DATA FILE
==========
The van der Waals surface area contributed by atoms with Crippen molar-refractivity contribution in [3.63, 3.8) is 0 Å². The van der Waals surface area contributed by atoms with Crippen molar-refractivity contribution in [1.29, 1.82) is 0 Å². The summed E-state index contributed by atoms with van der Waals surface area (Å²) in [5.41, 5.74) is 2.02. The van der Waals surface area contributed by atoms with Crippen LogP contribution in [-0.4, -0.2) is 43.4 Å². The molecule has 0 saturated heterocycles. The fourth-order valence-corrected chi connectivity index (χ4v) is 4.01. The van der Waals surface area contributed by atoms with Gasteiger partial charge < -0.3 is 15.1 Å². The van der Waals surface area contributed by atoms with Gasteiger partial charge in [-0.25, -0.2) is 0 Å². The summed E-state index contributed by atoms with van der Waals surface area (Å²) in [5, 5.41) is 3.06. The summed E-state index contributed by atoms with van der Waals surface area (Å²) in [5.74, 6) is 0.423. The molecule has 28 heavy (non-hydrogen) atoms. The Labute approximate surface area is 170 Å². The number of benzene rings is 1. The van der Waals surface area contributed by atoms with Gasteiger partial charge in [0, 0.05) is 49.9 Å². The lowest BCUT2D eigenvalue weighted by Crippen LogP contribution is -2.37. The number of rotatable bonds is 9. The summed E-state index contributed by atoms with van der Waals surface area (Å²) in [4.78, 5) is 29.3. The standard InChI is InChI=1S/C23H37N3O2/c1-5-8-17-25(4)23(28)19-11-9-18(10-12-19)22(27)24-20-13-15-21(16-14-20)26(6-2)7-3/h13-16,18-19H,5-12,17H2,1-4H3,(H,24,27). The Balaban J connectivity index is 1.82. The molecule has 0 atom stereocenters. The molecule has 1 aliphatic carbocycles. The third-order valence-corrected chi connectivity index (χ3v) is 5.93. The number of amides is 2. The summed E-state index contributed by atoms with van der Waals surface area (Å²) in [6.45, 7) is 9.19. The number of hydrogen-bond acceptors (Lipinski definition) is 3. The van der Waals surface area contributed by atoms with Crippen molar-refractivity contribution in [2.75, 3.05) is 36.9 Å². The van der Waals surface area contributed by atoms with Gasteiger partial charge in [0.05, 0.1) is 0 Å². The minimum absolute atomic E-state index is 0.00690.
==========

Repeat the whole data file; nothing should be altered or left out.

The van der Waals surface area contributed by atoms with Crippen molar-refractivity contribution in [3.63, 3.8) is 0 Å². The van der Waals surface area contributed by atoms with Crippen molar-refractivity contribution in [1.29, 1.82) is 0 Å². The summed E-state index contributed by atoms with van der Waals surface area (Å²) in [5.41, 5.74) is 2.02. The van der Waals surface area contributed by atoms with Crippen LogP contribution in [-0.4, -0.2) is 43.4 Å². The molecule has 0 saturated heterocycles. The fourth-order valence-corrected chi connectivity index (χ4v) is 4.01. The van der Waals surface area contributed by atoms with Gasteiger partial charge < -0.3 is 15.1 Å². The van der Waals surface area contributed by atoms with Gasteiger partial charge in [-0.25, -0.2) is 0 Å². The summed E-state index contributed by atoms with van der Waals surface area (Å²) in [5, 5.41) is 3.06. The summed E-state index contributed by atoms with van der Waals surface area (Å²) in [5.74, 6) is 0.423. The molecule has 28 heavy (non-hydrogen) atoms. The Labute approximate surface area is 170 Å². The number of benzene rings is 1. The van der Waals surface area contributed by atoms with Gasteiger partial charge in [0, 0.05) is 49.9 Å². The lowest BCUT2D eigenvalue weighted by Crippen LogP contribution is -2.37. The number of rotatable bonds is 9. The summed E-state index contributed by atoms with van der Waals surface area (Å²) in [4.78, 5) is 29.3. The standard InChI is InChI=1S/C23H37N3O2/c1-5-8-17-25(4)23(28)19-11-9-18(10-12-19)22(27)24-20-13-15-21(16-14-20)26(6-2)7-3/h13-16,18-19H,5-12,17H2,1-4H3,(H,24,27). The Balaban J connectivity index is 1.82. The molecule has 0 atom stereocenters. The molecule has 1 aliphatic carbocycles. The third-order valence-corrected chi connectivity index (χ3v) is 5.93. The number of amides is 2. The summed E-state index contributed by atoms with van der Waals surface area (Å²) in [6.45, 7) is 9.19. The number of hydrogen-bond acceptors (Lipinski definition) is 3. The van der Waals surface area contributed by atoms with Crippen molar-refractivity contribution in [2.75, 3.05) is 36.9 Å². The van der Waals surface area contributed by atoms with Gasteiger partial charge in [0.05, 0.1) is 0 Å². The minimum absolute atomic E-state index is 0.00690.